A Festive Feast with Colin Fassnidge
Selector chats with Colin Fassnidge on the chaos and glory of life, food, and telling it like it is.
In an increasingly curated, manipulated and hyper-edited world, chef/TV presenter Colin Fassnidge is an outlier; a heart-on-his-sleeve Irishman with untameable hair, a salty vocabulary and a total disregard for self-censorship: traits that have endeared him to a growing legion of fans. It does, however, cause some consternation to his agent, he admits.
“She told me the other day that I shouldn’t fire back at some people like, you know? But I can’t help myself. When people say something stupid, I like to point it out. I get a lot of joy from stupid people, you know, the ‘flat earthers’ and such.”
To his credit, Fassnidge just as frequently takes the mickey out of himself, posting videos of his daughters’ critiques of his food, or a photo of himself as a 12-year old with a bad haircut and short shorts.
“It’s life, you know?” he says of his unfiltered social media feed. “The normal, chaotic life that I have with my wife, kids and dog.” He takes the same unabridged approach to the cooking videos he started doing during Covid. Unstyled and unscripted, peppered with fruity language, they’re as down to earth as the chef himself.
“It’s food that we cook. What I’ve realised is, with the cost of living and chefs making food so hard, people are afraid to cook. And so, they’re appreciative when I do simple cooking and use cheaper cuts in the videos. I mean, I like MasterChef. I like everyone on there, but it
used to shit me to tears when they did a dessert challenge that takes 15 hours. What is the point? That’s not real life.”
MAKE OR BREAK
Hailing from Dublin, Fassnidge always knew he wasn’t going to spend his life there, particularly when he realised cooking was his calling.
“Ireland was too small for me. And to be a chef back then – it felt a bit like the Billy Elliot story – he wanted to dance and they’re all like ‘What’s wrong with you?’ I wanted to cook and I was made to feel it wasn’t a man’s job. And my parents were like, ‘Well, if you have to cook, do it for the best people.’”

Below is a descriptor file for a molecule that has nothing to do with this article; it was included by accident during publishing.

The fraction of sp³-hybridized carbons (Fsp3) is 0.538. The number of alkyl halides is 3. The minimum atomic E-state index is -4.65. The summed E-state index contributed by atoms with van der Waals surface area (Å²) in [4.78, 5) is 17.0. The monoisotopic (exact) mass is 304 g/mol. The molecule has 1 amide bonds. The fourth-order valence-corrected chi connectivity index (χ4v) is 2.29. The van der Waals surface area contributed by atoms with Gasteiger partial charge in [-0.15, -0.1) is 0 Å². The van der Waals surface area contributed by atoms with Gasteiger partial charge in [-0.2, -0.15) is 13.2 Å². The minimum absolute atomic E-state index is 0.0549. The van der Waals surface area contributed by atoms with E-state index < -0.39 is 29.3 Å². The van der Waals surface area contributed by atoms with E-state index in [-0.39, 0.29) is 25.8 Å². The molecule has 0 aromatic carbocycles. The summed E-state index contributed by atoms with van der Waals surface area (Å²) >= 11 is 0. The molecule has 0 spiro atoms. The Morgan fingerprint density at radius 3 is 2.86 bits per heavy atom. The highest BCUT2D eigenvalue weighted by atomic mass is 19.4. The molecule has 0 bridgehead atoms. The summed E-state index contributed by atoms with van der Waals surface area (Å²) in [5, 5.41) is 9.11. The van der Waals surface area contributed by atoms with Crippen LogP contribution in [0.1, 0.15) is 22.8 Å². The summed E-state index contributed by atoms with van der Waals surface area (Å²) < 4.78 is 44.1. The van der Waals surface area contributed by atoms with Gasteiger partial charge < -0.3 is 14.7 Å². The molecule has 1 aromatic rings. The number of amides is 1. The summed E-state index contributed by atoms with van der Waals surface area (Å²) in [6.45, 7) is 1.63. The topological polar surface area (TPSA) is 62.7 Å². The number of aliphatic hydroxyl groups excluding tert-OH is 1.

So, he did, working for a Michelin-starred restaurant, Thornton’s in Dublin, before moving to the UK to work for Raymond Blanc at Le Manoir aux Quat’Saisons in Oxford. “That was like a kick in the arse,” he says.
By all accounts it was a notoriously tough kitchen, where there were 40 chefs, hours were long and Fassnidge found the prescriptive nature of classical cuisine, at times, restrictive. “They had binders, bibles of certain sauces and it took hours to make this one little sauce. And I’m like, no one’s going to know. It took all the love out of cooking,” he says. “Then I worked with Gordon Ramsay and after that I was just like, ‘F*ck, I need a holiday.’ Justin North, who I’d been with at Le Manoir, said he was going to Sydney to work in a restaurant there and I should come. So, I went for it because I was just burnt out.”
I worked with Gordan Ramsay and after that I was just like 'F*ck, I need a holiday.'
It was 1999 when he landed in Australia and North introduced him to fellow Dubliner Liam Tomlin, who lured Colin back into the kitchen.
“I was like, ‘No, I don’t want to cook. I just want a break.’ But there I was, straight back into it, working at Banc. The trade-off was, on our days off, we got to go to the beach and the city was gearing up for Olympics, so it was electric. And I was like: ‘Right. I’m staying here.’”
That decision was cemented when, not long after, he met his wife-to-be Jane Hyland, when they worked together at est., where she was assistant manager. Of all his culinary experiences, it’s cooking at a pub that Fassnidge nominates as his career highlight.
“The heyday of my cooking career was at Four in Hand,” he says. “In the early days of taking over what I would say was a shit pub, everyone said it was never going to work, that I was going to fail. Then we got two hats. And those days of just 16 hours of cooking – I loved it, it was one of the happiest times of my life.”
My Kitchen Rules and Kitchen Nightmares TV chef personality Colin Fassnidge.
In 2012, he opened the casual, nose-to-tail diner 4Fourteen in Surry Hills, borrowing just shy of a million dollars to do so. “I didn’t want to put my house on the line, but also, I didn’t have enough money. And I paid it off in six months,” he says. In 2015, the pub housing Four In Hand was sold, and after a hugely successful five-year run, in 2018, business at 4Fourteen took a downward turn.